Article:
As we change over time, our work strategies have to be flexible enough to accommodate these changes. Your work strategy is your plan of attack, the arsenal that helps you get through each workday with as much efficiency and motivation as possible. Your work strategy may include tools, productivity techniques, work processes and other important elements that are vital to your job.
But how do you know when things need to change? Here are some symptoms you might want to check for:
- A change in your job description, regular tasks, or responsibilities. Were you promoted? Did you suddenly realize the importance of social media, leading you to spend more time on it? If you track your time once in a while it might be easier to spot these changes.
- Lowered productivity. What is your output like compared to last year’s? Don’t worry if your output has lessened (you spend more time on tasks than usual) if it’s been offset by an improvement in quality. However, be concerned if there’s no change in quality or if you find your overall performance declining.
- Your good ol’ motivators have a lesser effect. Whatever you use as motivation, whether it’s a snack after a difficult task or the thought of a job well done, gauge if it’s still as effective now as it was last year.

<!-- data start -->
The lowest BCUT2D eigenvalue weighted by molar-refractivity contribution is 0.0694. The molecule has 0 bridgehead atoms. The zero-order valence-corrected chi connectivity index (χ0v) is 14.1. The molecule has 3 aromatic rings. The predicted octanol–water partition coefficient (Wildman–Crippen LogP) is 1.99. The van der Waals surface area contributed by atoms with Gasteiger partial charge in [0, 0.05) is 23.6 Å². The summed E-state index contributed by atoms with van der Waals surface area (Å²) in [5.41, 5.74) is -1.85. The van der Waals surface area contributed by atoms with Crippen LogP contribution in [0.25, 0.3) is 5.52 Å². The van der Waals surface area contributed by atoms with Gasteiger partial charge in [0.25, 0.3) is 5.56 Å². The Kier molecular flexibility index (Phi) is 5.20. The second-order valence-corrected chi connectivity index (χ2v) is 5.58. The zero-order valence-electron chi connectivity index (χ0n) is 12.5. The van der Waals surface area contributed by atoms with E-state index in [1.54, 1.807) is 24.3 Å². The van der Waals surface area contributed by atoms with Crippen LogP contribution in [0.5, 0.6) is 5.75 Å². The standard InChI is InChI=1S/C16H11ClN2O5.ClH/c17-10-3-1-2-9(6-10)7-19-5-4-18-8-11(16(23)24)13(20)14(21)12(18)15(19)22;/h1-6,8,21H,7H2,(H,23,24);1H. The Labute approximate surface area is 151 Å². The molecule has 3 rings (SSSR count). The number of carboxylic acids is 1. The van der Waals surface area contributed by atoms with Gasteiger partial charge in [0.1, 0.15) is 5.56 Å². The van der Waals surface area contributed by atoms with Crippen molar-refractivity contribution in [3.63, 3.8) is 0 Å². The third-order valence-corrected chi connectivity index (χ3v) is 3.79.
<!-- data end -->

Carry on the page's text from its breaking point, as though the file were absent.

- New concerns. Long before you establish long term goals, they are born at the back of your mind as “concerns” — little things that you ponder often but haven’t recognized as something that requires more action. This could be a new niche you want to get into, or a new skill you want to learn. Or you could be thinking about family and friends more often, not yet recognizing the need to socialize more with them. If you find a recurring thought at the back of your mind, it’s time to pay attention.
- Thirst for experimentation. From trying out a standing work station to hiring a virtual assistant, it doesn’t hurt to explore and experiment with new ways of working — even if you think you’re already doing well. As long as it’s not too disruptive to your current routine, of course.
Unsurprisingly, I find that I’m experiencing many of these things as I evaluate my performance from the first half of the year. This means it’s probably time for me to go back to the drawing board, experiment — as well as carry over the things from my routine that are still working for me today. It may take effort, but we all have to change and adapt.
How often do you evaluate your performance during the year? Do you find yourself changing your work strategy regularly?